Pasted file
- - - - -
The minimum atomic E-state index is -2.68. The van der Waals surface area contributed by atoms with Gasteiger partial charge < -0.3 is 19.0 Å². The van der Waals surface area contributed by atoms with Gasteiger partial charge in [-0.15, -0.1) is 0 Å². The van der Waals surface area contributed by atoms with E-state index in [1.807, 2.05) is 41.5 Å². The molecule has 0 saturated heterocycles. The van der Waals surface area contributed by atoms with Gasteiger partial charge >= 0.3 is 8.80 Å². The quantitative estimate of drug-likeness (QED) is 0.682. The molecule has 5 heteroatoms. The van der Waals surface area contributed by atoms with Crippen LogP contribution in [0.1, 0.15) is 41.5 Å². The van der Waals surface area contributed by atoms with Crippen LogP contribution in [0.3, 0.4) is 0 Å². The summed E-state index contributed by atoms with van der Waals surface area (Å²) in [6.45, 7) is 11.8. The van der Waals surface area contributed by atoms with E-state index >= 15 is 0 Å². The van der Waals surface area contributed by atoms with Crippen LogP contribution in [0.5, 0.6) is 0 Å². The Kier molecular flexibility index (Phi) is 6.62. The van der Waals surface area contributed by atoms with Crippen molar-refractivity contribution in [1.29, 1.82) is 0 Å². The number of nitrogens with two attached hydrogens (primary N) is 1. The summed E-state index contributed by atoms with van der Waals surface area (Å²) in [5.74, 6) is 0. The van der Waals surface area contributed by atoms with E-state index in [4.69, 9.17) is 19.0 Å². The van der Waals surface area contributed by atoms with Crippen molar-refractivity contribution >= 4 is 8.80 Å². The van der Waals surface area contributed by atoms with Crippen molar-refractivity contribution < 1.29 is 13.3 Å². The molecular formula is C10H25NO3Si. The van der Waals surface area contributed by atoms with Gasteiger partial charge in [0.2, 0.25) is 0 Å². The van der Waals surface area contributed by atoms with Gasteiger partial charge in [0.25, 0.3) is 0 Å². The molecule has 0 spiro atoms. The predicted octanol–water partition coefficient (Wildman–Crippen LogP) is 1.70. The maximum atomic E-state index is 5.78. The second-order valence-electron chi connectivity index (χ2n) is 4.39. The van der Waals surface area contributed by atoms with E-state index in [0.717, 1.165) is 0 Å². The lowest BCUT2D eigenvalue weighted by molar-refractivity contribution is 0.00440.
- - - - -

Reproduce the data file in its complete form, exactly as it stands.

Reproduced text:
The minimum atomic E-state index is -2.68. The van der Waals surface area contributed by atoms with Gasteiger partial charge < -0.3 is 19.0 Å². The van der Waals surface area contributed by atoms with Gasteiger partial charge in [-0.15, -0.1) is 0 Å². The van der Waals surface area contributed by atoms with E-state index in [1.807, 2.05) is 41.5 Å². The molecule has 0 saturated heterocycles. The van der Waals surface area contributed by atoms with Gasteiger partial charge >= 0.3 is 8.80 Å². The quantitative estimate of drug-likeness (QED) is 0.682. The molecule has 5 heteroatoms. The van der Waals surface area contributed by atoms with Crippen LogP contribution in [0.1, 0.15) is 41.5 Å². The van der Waals surface area contributed by atoms with Crippen LogP contribution in [0.3, 0.4) is 0 Å². The summed E-state index contributed by atoms with van der Waals surface area (Å²) in [6.45, 7) is 11.8. The van der Waals surface area contributed by atoms with E-state index >= 15 is 0 Å². The van der Waals surface area contributed by atoms with Crippen LogP contribution in [0.5, 0.6) is 0 Å². The Kier molecular flexibility index (Phi) is 6.62. The van der Waals surface area contributed by atoms with Crippen molar-refractivity contribution in [1.29, 1.82) is 0 Å². The number of nitrogens with two attached hydrogens (primary N) is 1. The summed E-state index contributed by atoms with van der Waals surface area (Å²) in [5.74, 6) is 0. The van der Waals surface area contributed by atoms with E-state index in [4.69, 9.17) is 19.0 Å². The van der Waals surface area contributed by atoms with Crippen molar-refractivity contribution >= 4 is 8.80 Å². The van der Waals surface area contributed by atoms with Crippen molar-refractivity contribution < 1.29 is 13.3 Å². The molecular formula is C10H25NO3Si. The van der Waals surface area contributed by atoms with Gasteiger partial charge in [0.2, 0.25) is 0 Å². The van der Waals surface area contributed by atoms with Gasteiger partial charge in [0.25, 0.3) is 0 Å². The molecule has 0 spiro atoms. The predicted octanol–water partition coefficient (Wildman–Crippen LogP) is 1.70. The maximum atomic E-state index is 5.78. The second-order valence-electron chi connectivity index (χ2n) is 4.39. The van der Waals surface area contributed by atoms with E-state index in [0.717, 1.165) is 0 Å². The lowest BCUT2D eigenvalue weighted by molar-refractivity contribution is 0.00440.